The further processing of the tubes into catheters or implants underlies GMP terms (die cutting, forming of catheter tips, thermoprinting, thermal forming, thermal bonding, US welding, UV bonding). Due to our background in precision engineering, we have production processes like laser welding, hard- and soft soldering, and crimping processes at our disposal. In order to conform to different hygienic guidelines, we run several cleanrooms of different sizes and ISO categories at multiple locations. The products are packaged in hard- and soft blister forms as well as disposable bags. We can sterilize the products in our own ETO-sterilizing plant (ethylene oxide). We are producing surgical dressing products for chronic traumata on the basis of a glycerin/water polymer. Distribution of the Medi-Globe products takes place via our own group distribution network. OEM products and components can be ordered from our headquarters in Munich.

MPW: That’s clearly a wide range of services. Outsourcing is the trend; you are doing the exact opposite. Why swim against the tide?

Eva: First and foremost we guarantee highest product quality and we want to minimize any sort of risk. We can best control and judge our very own production process and we need special know-how in our area of application, the production of medical technology. The high vertical range of services that we offer demands a thoroughly organized production process tailored to each individual product. Considering all that, it is initially only difficult to get to critical mass. Then it becomes much easer to swim even against the tide.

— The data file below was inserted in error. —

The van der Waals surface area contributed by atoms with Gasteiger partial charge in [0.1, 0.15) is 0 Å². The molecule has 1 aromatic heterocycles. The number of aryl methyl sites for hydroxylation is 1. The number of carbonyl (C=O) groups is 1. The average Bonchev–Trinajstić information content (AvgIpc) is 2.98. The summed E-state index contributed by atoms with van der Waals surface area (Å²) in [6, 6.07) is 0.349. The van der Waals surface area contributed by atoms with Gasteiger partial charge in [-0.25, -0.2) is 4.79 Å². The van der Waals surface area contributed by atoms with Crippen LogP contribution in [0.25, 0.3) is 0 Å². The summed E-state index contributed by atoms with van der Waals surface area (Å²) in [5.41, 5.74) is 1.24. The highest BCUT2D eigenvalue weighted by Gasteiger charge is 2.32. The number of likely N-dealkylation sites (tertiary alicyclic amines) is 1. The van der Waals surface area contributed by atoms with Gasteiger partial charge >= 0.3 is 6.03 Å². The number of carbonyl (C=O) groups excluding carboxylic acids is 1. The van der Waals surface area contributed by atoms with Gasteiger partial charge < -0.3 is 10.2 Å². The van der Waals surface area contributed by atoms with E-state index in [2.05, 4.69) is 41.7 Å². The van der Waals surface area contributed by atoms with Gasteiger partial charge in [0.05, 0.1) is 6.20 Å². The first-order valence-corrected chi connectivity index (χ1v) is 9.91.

MPW: Why is it so important for you to do everything in-house?

Eva: We demand high value creation, comprehensive know-how. Incidentally we have high requirement figures for certain areas, such as tubes, that need to be covered reliably and with highquality. Also, the technical development for smaller batch sizes is gaining momentum—and we want to take advantage of that. You know, the entire world needs to learn how to think in smaller units—not just in large quantities. However, due to high third-party demand for components and plastic products as well as production processes as a service, we decided to invest in new technologies and enhance our core competencies. First and foremost that means flexibility for our customers.

MPW: Your insourcing philosophy is only possible because Medi-Globe consists of a group of companies and therefore has the necessary means and expertise, correct?